Tell me, dear Amanda, tell me,
Well thy feeling Bosom knows,
Are not Love’s illusive pleasures
More than balanced by its woes?
Can her happiness be lasting,
Can she taste the sweets of rest,
Whose fond heart for every pleasure
Leans upon another’s breast?
Sweet the smile of mutual fondness,
Sweet the sympathetic tear,
But on these delightful moments
Steals not some intruding Tear.
Are not Life’s unnumber’d Sorrows
Vast enough for us to weep,
That from tenderness we borrow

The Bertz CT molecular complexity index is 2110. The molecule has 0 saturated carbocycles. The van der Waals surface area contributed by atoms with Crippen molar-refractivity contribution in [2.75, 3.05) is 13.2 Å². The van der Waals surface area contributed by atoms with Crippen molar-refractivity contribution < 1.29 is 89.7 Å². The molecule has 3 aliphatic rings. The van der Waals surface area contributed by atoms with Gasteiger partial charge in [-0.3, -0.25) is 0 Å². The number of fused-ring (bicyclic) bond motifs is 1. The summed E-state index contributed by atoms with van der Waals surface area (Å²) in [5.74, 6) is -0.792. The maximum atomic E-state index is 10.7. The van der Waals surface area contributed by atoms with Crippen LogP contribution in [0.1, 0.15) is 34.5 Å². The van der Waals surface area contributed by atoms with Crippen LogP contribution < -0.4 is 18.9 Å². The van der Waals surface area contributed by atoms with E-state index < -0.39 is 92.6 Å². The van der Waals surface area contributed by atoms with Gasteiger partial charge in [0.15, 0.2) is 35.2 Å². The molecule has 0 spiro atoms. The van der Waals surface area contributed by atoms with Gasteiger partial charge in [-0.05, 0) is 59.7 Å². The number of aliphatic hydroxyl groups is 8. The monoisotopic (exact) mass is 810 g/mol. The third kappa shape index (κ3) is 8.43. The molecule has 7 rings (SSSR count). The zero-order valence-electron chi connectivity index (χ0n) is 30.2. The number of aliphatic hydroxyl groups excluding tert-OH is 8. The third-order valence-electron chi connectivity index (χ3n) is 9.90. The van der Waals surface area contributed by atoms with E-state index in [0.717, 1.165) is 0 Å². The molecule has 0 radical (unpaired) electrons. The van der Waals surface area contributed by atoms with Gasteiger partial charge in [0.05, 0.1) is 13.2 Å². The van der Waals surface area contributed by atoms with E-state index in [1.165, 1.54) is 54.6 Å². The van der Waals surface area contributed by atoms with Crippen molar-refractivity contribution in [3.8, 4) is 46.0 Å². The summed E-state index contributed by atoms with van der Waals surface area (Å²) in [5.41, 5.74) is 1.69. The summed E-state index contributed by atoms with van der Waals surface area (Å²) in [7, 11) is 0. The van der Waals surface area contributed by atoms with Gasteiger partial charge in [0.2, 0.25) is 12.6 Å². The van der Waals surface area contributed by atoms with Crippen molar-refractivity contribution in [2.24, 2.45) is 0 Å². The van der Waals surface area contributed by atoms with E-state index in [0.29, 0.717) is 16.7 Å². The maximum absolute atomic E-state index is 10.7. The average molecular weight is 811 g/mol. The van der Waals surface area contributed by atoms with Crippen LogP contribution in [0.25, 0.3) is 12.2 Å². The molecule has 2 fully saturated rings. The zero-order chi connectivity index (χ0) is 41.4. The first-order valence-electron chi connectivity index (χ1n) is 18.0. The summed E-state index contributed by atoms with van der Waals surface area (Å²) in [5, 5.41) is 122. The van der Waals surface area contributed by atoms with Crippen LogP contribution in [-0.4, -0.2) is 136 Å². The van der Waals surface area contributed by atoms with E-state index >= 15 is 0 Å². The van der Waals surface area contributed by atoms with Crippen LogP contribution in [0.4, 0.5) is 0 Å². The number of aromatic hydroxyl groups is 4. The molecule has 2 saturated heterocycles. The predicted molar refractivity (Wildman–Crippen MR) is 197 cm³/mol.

Miseries to increase the heep?
Ah! too late the admonition
I see vain appeal recall,
Useless ev’n a Zeno’s wisdom,
Parker would confute it all.
MS, Steele Collection, Angus Library, Regent’s Park College, Oxford, STE 5/5/v; also Whelan, Nonconformist Women Writers, vol. 3, p. 111. Mary Froude was visiting her sisters during the winter break 1777-78. At this time, she was teaching at the female academy in Park Street, Bristol, operated by Hannah More and her sisters. She would teach there for some time, possibly until the Mores turned the school over to Selina Mills in 1790.